You engineer your systems so that customers understand which knobs to turn and which levers to pull, to what degree, to achieve manufacturing outcomes.

Why don't we do the same for revenue growth?

Are the leads marketing sends sales quality? Are the prospecting calls sales makes well executed? Which trade show works well to convert existing leads to deals and more than justifies its cost even if there are no new contacts? Which articles or video bring in the most contacts that become buyers?

Virtually everything in manufacturing marketing and industrial sales can be easily measured and analyzed. This means that you can hold departments, managers and team members accountable, and you can consistently tweak and experiment when you're working with an integrated revenue growth framework.


Growth Strategy Building on Best Practices from Rapid Growth Industries

Selling engineered and complex capital equipment and manufactured industrial systems is different than selling a software license.

But probably not as different as you think.

There's a great opportunity to take best practices from industries that scale quickly under pressure from investors and apply those appropriately to manufacturing revenue growth.


Team Structure

The days of rainmaker lone-rangers are over.

Revenue growth is built on integrated teams of business development, sales & success.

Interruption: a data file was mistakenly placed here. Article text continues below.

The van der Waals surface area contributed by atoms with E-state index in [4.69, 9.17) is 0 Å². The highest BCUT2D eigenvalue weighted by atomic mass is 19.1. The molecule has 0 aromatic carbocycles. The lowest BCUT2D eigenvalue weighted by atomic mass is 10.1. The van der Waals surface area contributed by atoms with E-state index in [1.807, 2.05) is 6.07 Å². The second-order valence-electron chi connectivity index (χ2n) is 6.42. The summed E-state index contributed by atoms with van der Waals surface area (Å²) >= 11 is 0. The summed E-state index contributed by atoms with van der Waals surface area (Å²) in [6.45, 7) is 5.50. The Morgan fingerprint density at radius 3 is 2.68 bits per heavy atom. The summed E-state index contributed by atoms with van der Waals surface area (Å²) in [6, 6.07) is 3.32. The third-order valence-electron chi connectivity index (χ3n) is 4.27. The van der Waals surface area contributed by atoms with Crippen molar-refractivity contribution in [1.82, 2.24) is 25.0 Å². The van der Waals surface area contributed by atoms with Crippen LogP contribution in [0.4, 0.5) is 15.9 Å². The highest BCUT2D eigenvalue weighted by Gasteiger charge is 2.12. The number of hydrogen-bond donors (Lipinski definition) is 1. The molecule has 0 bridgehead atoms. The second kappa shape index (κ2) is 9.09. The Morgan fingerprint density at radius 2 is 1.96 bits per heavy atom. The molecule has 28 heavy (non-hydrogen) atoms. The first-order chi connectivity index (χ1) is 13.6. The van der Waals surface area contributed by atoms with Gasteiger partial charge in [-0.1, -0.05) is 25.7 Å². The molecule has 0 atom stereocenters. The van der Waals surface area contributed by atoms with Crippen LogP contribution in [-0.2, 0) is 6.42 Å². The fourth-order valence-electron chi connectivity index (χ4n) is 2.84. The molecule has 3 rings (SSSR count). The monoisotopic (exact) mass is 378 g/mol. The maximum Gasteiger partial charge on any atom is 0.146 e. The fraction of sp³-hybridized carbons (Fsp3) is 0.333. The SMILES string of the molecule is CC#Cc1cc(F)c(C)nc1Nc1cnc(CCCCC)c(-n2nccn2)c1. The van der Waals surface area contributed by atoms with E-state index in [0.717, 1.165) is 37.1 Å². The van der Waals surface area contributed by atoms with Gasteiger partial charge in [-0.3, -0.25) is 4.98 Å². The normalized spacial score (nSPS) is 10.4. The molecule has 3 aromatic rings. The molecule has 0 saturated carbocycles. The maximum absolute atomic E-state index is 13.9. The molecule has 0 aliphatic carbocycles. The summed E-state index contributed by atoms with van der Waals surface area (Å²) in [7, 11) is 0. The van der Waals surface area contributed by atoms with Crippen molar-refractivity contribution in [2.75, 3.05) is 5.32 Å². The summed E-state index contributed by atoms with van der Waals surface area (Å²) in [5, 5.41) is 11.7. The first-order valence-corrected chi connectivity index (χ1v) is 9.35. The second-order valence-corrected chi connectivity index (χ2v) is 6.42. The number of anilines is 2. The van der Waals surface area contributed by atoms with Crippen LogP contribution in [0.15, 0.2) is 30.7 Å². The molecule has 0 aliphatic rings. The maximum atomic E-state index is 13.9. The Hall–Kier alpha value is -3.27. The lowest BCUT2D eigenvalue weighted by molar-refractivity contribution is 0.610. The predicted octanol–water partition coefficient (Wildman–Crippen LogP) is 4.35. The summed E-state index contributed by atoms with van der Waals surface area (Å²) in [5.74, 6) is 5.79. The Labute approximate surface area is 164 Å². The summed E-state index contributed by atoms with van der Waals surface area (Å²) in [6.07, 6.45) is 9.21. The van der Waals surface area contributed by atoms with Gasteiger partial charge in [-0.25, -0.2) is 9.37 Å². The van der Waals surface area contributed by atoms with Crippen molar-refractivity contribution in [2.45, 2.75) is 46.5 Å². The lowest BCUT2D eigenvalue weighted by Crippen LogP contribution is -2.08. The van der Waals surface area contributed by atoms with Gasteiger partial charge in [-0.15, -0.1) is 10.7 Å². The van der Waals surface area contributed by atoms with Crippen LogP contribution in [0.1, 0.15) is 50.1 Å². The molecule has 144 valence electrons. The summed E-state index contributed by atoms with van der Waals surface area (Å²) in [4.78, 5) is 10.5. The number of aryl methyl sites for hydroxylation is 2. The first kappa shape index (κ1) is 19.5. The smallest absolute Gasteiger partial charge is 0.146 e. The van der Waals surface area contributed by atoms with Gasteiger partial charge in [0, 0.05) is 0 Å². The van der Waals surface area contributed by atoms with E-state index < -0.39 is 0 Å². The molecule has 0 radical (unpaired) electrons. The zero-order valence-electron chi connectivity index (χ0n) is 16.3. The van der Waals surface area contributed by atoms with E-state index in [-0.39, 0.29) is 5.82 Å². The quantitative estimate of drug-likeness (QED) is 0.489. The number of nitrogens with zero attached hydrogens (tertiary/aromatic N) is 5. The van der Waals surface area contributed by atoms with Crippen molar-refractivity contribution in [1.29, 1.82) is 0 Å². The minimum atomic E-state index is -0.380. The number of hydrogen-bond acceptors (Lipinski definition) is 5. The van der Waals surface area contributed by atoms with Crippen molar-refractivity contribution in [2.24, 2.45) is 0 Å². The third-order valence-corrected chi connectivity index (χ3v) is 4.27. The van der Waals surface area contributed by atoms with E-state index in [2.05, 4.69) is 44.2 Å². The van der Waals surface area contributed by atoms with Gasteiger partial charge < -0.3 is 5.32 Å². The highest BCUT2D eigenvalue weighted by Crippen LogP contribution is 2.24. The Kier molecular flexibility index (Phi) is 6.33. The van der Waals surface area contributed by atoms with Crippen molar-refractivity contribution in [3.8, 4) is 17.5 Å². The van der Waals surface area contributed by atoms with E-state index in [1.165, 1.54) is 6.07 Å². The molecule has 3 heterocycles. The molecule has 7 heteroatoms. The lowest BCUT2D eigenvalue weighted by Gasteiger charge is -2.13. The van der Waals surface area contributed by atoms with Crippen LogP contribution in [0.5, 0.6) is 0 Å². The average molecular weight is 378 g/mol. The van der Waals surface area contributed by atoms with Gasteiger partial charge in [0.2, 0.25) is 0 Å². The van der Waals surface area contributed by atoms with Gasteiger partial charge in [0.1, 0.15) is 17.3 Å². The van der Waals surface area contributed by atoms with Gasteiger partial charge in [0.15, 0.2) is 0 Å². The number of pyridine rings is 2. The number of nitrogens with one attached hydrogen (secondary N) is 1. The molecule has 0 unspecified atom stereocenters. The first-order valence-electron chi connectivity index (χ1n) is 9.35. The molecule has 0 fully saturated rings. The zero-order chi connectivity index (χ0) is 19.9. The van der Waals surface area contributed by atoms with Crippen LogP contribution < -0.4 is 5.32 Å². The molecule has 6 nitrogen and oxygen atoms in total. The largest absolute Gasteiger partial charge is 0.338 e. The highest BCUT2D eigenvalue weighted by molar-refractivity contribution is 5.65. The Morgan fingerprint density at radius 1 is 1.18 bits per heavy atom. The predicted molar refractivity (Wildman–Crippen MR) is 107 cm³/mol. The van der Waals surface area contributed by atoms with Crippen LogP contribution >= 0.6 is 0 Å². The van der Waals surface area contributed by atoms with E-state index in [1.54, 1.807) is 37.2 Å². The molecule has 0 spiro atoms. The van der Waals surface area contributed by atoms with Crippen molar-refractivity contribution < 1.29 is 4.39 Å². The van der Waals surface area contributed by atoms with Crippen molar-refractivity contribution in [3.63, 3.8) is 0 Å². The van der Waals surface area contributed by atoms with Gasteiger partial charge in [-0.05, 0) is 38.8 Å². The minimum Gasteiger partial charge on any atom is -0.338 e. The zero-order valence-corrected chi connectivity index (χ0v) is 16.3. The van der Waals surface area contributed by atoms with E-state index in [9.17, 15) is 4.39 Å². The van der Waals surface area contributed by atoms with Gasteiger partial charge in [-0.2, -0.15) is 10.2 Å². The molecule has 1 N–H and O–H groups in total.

Research & Personalization

Can you individualize at scale?

That's the paradox that underlies today's best practices.


Data & Technology

Technology doesn't replace people, but the right systems will amplify efforts.

It's fundamental to success.


Buyer, Buyer, Buyer

Fanatical focus on solving for the buyer - their buying experience and their business problems.

Full stop.


Fully Integrated

Tactics don't work in isolation.

Everything from market research, through personnel to technology, must be aligned.


Is it time to step things up at your company?


You may want to talk to Ed.

for manufacturers who want to increase revenue, a major marketing campaign may help with organic growth, but growth strategies should consider inorganic growth as well

Change Management

Relatively simple but really hard.

This journey - from a traditional field sales-heavy structure to a customer-focused revenue growth team - is reasonably simple.

That doesn't mean it will be easy. 

There will be some of your sales team who moan and urge for a return to what worked - with an increase in print advertising.

Sales leadership will resent reallocation of budget and headcount to marketing functions, and many will resist the insights that come from screenings and training that reflect new skill requirements.

Of course, that hasn't been a reason not to implement an ERP or quality program. Those required cultural change too - and because they seemed more core to your product, you proceeded.

It's time to proceed with this too!


Frequently Asked Questions

How does technology sales apply to capital equipment and industrial sales?

Of course there are differences. You can't simply create a new machine the way they can a new license.

But the sales challenges and environment are similar - complex, large buying teams, competing priorities, competition.

And investors expect consistent, predictable, top line revenue growth.

We can apply similar best practices to your business too.

My team isn't tech savvy.

Then train them.

And if they resist, replace them.

It's that simple. The market expects it.

Do you replace marketing agencies and sales trainers?

Normally not. Companies often benefit from resources to support tactical execution.